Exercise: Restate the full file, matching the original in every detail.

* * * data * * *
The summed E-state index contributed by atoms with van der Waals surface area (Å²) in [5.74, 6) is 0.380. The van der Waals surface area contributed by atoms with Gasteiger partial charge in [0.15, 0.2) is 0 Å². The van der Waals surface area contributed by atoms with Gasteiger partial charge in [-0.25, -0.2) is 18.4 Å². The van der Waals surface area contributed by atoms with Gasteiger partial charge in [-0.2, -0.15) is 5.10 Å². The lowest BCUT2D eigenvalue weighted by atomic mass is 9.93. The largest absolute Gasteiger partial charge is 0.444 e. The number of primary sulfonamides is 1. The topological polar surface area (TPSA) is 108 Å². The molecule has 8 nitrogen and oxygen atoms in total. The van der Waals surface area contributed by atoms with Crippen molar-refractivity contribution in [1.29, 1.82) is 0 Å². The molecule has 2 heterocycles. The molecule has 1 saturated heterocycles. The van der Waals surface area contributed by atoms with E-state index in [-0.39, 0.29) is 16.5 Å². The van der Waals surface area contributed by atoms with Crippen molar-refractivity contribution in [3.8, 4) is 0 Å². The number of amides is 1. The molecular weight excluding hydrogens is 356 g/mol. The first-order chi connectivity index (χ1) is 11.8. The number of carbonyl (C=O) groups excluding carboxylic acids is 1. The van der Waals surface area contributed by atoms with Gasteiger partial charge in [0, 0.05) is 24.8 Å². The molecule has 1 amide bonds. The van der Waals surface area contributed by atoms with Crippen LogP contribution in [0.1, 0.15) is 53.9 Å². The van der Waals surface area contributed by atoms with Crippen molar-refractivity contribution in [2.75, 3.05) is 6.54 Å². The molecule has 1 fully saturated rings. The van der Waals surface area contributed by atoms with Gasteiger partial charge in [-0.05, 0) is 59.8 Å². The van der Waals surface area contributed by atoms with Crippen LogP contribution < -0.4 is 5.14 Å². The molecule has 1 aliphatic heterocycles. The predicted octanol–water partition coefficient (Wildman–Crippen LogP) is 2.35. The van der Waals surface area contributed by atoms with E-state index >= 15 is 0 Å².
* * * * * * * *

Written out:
The summed E-state index contributed by atoms with van der Waals surface area (Å²) in [5.74, 6) is 0.380. The van der Waals surface area contributed by atoms with Gasteiger partial charge in [0.15, 0.2) is 0 Å². The van der Waals surface area contributed by atoms with Gasteiger partial charge in [-0.25, -0.2) is 18.4 Å². The van der Waals surface area contributed by atoms with Gasteiger partial charge in [-0.2, -0.15) is 5.10 Å². The lowest BCUT2D eigenvalue weighted by atomic mass is 9.93. The largest absolute Gasteiger partial charge is 0.444 e. The number of primary sulfonamides is 1. The topological polar surface area (TPSA) is 108 Å². The molecule has 8 nitrogen and oxygen atoms in total. The van der Waals surface area contributed by atoms with Crippen molar-refractivity contribution in [1.29, 1.82) is 0 Å². The molecule has 2 heterocycles. The molecule has 1 saturated heterocycles. The van der Waals surface area contributed by atoms with E-state index in [-0.39, 0.29) is 16.5 Å². The van der Waals surface area contributed by atoms with Crippen molar-refractivity contribution in [3.8, 4) is 0 Å². The number of amides is 1. The molecular weight excluding hydrogens is 356 g/mol. The first-order chi connectivity index (χ1) is 11.8. The number of carbonyl (C=O) groups excluding carboxylic acids is 1. The van der Waals surface area contributed by atoms with Gasteiger partial charge in [0, 0.05) is 24.8 Å². The molecule has 1 amide bonds. The van der Waals surface area contributed by atoms with Crippen LogP contribution in [0.1, 0.15) is 53.9 Å². The van der Waals surface area contributed by atoms with Crippen molar-refractivity contribution in [2.75, 3.05) is 6.54 Å². The molecule has 1 fully saturated rings. The van der Waals surface area contributed by atoms with Gasteiger partial charge in [-0.05, 0) is 59.8 Å². The van der Waals surface area contributed by atoms with Crippen LogP contribution < -0.4 is 5.14 Å². The molecule has 1 aliphatic heterocycles. The predicted octanol–water partition coefficient (Wildman–Crippen LogP) is 2.35. The van der Waals surface area contributed by atoms with E-state index >= 15 is 0 Å².